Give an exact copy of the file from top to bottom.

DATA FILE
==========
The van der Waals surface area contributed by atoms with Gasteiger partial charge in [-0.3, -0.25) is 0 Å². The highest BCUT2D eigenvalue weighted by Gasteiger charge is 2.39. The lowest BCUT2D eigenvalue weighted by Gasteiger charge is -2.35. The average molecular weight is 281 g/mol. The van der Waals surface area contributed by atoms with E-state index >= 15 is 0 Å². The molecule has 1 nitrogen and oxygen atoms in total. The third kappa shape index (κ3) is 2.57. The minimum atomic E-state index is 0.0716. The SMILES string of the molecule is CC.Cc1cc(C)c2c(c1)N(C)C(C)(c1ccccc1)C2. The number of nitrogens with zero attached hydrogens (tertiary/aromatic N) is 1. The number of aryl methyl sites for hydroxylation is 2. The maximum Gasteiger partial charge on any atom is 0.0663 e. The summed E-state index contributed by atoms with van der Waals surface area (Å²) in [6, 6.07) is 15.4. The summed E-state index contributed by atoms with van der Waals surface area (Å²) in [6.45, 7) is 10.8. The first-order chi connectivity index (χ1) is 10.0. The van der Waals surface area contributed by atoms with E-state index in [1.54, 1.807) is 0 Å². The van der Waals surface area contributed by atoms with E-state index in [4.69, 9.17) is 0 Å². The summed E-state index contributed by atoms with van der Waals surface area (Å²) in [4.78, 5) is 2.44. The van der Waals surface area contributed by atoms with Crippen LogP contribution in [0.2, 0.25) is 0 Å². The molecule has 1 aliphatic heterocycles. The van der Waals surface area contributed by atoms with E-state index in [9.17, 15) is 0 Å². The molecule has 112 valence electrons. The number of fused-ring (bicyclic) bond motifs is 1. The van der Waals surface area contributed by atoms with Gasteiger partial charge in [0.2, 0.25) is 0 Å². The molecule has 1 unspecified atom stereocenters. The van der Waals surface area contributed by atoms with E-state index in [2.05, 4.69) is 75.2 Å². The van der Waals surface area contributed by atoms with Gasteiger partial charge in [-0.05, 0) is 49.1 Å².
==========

The van der Waals surface area contributed by atoms with Gasteiger partial charge in [-0.3, -0.25) is 0 Å². The highest BCUT2D eigenvalue weighted by Gasteiger charge is 2.39. The lowest BCUT2D eigenvalue weighted by Gasteiger charge is -2.35. The average molecular weight is 281 g/mol. The van der Waals surface area contributed by atoms with E-state index >= 15 is 0 Å². The molecule has 1 nitrogen and oxygen atoms in total. The third kappa shape index (κ3) is 2.57. The minimum atomic E-state index is 0.0716. The SMILES string of the molecule is CC.Cc1cc(C)c2c(c1)N(C)C(C)(c1ccccc1)C2. The number of nitrogens with zero attached hydrogens (tertiary/aromatic N) is 1. The number of aryl methyl sites for hydroxylation is 2. The maximum Gasteiger partial charge on any atom is 0.0663 e. The summed E-state index contributed by atoms with van der Waals surface area (Å²) in [6, 6.07) is 15.4. The summed E-state index contributed by atoms with van der Waals surface area (Å²) in [6.45, 7) is 10.8. The first-order chi connectivity index (χ1) is 10.0. The van der Waals surface area contributed by atoms with E-state index in [1.54, 1.807) is 0 Å². The van der Waals surface area contributed by atoms with E-state index in [4.69, 9.17) is 0 Å². The summed E-state index contributed by atoms with van der Waals surface area (Å²) in [4.78, 5) is 2.44. The van der Waals surface area contributed by atoms with Crippen LogP contribution in [0.2, 0.25) is 0 Å². The molecule has 1 aliphatic heterocycles. The van der Waals surface area contributed by atoms with E-state index in [9.17, 15) is 0 Å². The molecule has 112 valence electrons. The number of fused-ring (bicyclic) bond motifs is 1. The van der Waals surface area contributed by atoms with Gasteiger partial charge in [0.2, 0.25) is 0 Å². The molecule has 1 unspecified atom stereocenters. The van der Waals surface area contributed by atoms with E-state index in [2.05, 4.69) is 75.2 Å². The van der Waals surface area contributed by atoms with Gasteiger partial charge in [-0.05, 0) is 49.1 Å².